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  • sammy Dec 14, 9:24 a.m.

    I was told 6 months ago that I was borderline diabetic. That got my attention. I started a regular exercise program. (I am not really overweight, but led a sedentary life), started watching what I ate, leaning heavily on veggies, proteins, along with carbs in moderation. I bought a meter and began trying out different foods and then checking to see what these foods did to my blood sugar. I am happy to say that I am now WELL under the threshhold to be classified as borderline diabetic. (A1C is 5.5).

    The key is to get busy! Be active and eat right. That doesn't mean you can't have sweets now and then. Just not all day, every day!!

  • vegeman12 Dec 13, 12:12 p.m.

    The real problem is that most Americans are lazy slobs who are hoping for a magic pill rather than taking responsibility for their own health. That is why obesity is called a disease. That way people can place the blame on something other than their own inability to stop stuffing their faces and learning to eat correctly.

  • missprissdi Dec 10, 10:09 a.m.

    Type II Diabeties also is in my family. At the fine age of 58 I was finally told that I was going to be on a prescription med soon. Well I changed some things in my life and so far am not on a med. I don't think we should have the mindset that we can take a pill and be done with it. We need to try to make some changes first and if that dosen't work then we have tried. Now I am aware so I do know what I need to do.

  • In Decisive Dec 7, 3:44 p.m.

    Higher % of lean protein and healthy fats (like olive oil) and no simple sugars, fruit juices or anything with sugar in it makes a difference. Carbs should come from low glycemic whole fruits (in moderation) low glycemic veggies (i.e. avoid the potatoes), and some whole grain foods, but a smaller percentage than what the USDA suggests.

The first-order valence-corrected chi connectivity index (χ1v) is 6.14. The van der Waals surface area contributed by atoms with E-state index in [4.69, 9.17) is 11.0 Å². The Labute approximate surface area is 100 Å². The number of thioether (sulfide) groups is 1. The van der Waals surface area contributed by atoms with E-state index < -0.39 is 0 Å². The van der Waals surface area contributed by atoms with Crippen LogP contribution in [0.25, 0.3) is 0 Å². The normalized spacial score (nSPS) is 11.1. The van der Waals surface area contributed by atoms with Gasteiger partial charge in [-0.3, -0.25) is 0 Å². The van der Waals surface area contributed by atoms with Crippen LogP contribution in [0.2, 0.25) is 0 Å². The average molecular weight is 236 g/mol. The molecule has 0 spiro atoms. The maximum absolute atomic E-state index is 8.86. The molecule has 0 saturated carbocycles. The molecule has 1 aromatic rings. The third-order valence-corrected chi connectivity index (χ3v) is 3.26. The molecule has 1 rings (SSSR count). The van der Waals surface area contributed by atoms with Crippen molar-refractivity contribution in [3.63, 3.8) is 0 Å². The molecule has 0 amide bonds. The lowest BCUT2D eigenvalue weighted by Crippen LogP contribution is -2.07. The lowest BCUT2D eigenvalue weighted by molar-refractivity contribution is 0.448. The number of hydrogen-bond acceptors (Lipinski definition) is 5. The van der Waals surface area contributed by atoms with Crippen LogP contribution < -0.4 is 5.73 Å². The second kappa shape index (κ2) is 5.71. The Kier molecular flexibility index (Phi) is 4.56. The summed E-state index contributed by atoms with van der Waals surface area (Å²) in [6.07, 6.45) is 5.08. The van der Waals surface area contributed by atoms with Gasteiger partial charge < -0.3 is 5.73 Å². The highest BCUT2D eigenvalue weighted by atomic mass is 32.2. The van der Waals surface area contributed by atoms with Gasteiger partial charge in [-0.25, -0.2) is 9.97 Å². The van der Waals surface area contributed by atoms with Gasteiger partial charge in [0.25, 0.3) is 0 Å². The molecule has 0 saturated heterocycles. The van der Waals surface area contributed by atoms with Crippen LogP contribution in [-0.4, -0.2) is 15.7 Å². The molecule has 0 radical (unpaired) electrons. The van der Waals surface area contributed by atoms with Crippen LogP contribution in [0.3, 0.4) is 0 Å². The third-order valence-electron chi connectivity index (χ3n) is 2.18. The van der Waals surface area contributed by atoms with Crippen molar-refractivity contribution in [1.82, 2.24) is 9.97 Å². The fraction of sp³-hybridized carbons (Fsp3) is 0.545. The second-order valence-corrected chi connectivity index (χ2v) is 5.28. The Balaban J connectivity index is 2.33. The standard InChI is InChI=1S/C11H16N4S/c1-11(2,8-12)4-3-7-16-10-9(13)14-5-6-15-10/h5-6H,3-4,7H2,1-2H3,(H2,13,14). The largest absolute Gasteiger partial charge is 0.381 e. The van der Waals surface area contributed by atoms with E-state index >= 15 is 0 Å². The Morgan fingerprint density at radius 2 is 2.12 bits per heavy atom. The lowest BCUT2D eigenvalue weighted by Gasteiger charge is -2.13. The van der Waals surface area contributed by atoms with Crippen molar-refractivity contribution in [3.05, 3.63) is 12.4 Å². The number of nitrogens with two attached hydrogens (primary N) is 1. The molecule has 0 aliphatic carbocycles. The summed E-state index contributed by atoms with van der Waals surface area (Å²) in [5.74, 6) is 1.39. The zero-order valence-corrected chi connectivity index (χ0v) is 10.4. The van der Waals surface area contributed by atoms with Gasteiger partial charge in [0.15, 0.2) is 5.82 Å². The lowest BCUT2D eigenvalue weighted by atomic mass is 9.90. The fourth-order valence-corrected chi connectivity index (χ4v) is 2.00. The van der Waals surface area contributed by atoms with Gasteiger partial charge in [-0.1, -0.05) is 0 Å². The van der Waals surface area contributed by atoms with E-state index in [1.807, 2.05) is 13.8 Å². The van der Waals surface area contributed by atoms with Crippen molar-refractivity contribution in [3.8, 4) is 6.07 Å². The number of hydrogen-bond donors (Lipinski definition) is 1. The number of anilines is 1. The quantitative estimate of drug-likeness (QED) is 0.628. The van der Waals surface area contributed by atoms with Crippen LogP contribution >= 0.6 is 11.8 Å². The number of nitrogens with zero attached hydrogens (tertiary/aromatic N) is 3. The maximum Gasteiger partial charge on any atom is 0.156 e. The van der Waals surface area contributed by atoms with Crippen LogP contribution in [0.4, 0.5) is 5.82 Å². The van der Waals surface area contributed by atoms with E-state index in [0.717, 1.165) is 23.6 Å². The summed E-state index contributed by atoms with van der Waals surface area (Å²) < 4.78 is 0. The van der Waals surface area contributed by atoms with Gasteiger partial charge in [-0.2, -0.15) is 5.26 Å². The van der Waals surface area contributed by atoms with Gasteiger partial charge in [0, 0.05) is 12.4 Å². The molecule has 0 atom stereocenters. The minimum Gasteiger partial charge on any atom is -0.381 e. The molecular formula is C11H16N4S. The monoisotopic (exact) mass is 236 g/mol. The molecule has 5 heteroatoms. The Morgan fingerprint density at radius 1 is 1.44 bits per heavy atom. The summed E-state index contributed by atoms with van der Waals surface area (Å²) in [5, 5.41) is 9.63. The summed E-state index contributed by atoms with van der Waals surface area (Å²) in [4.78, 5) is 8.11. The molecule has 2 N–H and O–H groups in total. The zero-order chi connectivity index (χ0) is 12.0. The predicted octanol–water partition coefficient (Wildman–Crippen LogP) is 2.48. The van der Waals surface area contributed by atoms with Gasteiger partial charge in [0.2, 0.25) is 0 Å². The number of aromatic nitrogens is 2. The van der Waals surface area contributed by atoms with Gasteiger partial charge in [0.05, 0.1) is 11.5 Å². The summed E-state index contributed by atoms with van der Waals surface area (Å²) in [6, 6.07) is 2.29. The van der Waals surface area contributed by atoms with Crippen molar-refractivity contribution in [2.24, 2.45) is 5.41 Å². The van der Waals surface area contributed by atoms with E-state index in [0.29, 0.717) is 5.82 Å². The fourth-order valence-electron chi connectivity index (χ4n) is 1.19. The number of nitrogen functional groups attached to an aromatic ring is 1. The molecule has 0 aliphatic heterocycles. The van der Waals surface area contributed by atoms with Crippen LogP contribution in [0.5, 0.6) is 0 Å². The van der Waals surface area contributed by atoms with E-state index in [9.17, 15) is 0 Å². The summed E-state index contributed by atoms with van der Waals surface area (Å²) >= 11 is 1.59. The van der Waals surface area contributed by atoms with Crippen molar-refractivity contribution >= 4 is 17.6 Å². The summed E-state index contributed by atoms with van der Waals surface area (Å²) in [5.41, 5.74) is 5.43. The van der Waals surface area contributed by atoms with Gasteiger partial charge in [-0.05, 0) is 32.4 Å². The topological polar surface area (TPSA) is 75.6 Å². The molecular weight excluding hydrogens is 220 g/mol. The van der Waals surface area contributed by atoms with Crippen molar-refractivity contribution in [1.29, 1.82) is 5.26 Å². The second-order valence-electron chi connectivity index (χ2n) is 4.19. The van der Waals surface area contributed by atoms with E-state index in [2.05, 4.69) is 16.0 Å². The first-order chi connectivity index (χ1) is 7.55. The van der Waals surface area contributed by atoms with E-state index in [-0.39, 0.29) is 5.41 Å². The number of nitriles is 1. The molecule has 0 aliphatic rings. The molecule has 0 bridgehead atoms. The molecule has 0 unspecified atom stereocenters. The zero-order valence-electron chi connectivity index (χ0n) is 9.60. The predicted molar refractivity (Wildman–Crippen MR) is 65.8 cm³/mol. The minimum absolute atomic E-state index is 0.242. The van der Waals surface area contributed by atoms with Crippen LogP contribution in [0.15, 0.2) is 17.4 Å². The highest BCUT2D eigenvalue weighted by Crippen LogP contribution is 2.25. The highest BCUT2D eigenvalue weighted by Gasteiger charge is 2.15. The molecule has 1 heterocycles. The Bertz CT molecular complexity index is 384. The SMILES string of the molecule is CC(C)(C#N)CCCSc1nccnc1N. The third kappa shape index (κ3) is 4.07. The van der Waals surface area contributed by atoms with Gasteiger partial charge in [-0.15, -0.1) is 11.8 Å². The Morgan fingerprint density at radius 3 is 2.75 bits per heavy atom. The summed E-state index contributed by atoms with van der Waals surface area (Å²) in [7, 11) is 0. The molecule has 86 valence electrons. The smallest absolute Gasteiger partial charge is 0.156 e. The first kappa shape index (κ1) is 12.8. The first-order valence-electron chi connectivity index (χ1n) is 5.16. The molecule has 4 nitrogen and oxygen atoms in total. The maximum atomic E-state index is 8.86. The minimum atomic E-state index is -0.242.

• thefensk Dec 7, 9:42 a.m.

    Fiber is important, but I still think health professionals discount the amount of hidden sugar in our diet, especially in the form of corn syrup and corn syrup solids. Amounts sometimes seem insignificant on an individual unit but when you add all of these things up it must be noted by our body chemistry. If you eat a lot of prepared foods, read the label. Almost everything has either sugar or corn syrup or corn syrup solids in it. Yes, there needs to be some focus on the heavy hitters but people need to realize there is a hidden danger too. Finally they realized the danger of transfats (and they still sneak those in, make no mistake -- even if it says 0% and it says hydrolyzed anything it contains transfats ... just less than 1/2 a percent allows them to say 0%). They need to start thinking about the sugar additives too.

  • hollylama Dec 6, 12:36 p.m.

    The problem with many diabetics is that they are told their condition is lifelong. Diabetes has to be "sold" as a chronic condition that can be MANAGED with the appropriate lifestyle changes. The current medical model says that a diabetic should be prescribed medication along with lifestyle changes. But for many, being put on medication says to them "I've got it under control". The model should be changed to empower people in their ability to manage THEIR condition. That means personalizing interventions and treatment to their lifestyle and eating habits. The cookie-cutter way for improving health must change because everyone's metabolism is not the same.

    Just my opinion.

  • anderson Dec 6, 10:13 a.m.

    Don't eat so much...that helps!

  • ronnazimmer Dec 6, 8:24 a.m.

    The fiber study is ongoing at Duke. If anyone is interested in learning more about the study they can conact Jeanne Kimpel at 919-681-4453 or visit the Duke website at http://www.dukehealth.org/clinicaltrials/20120705141110437?subject=Diabetes

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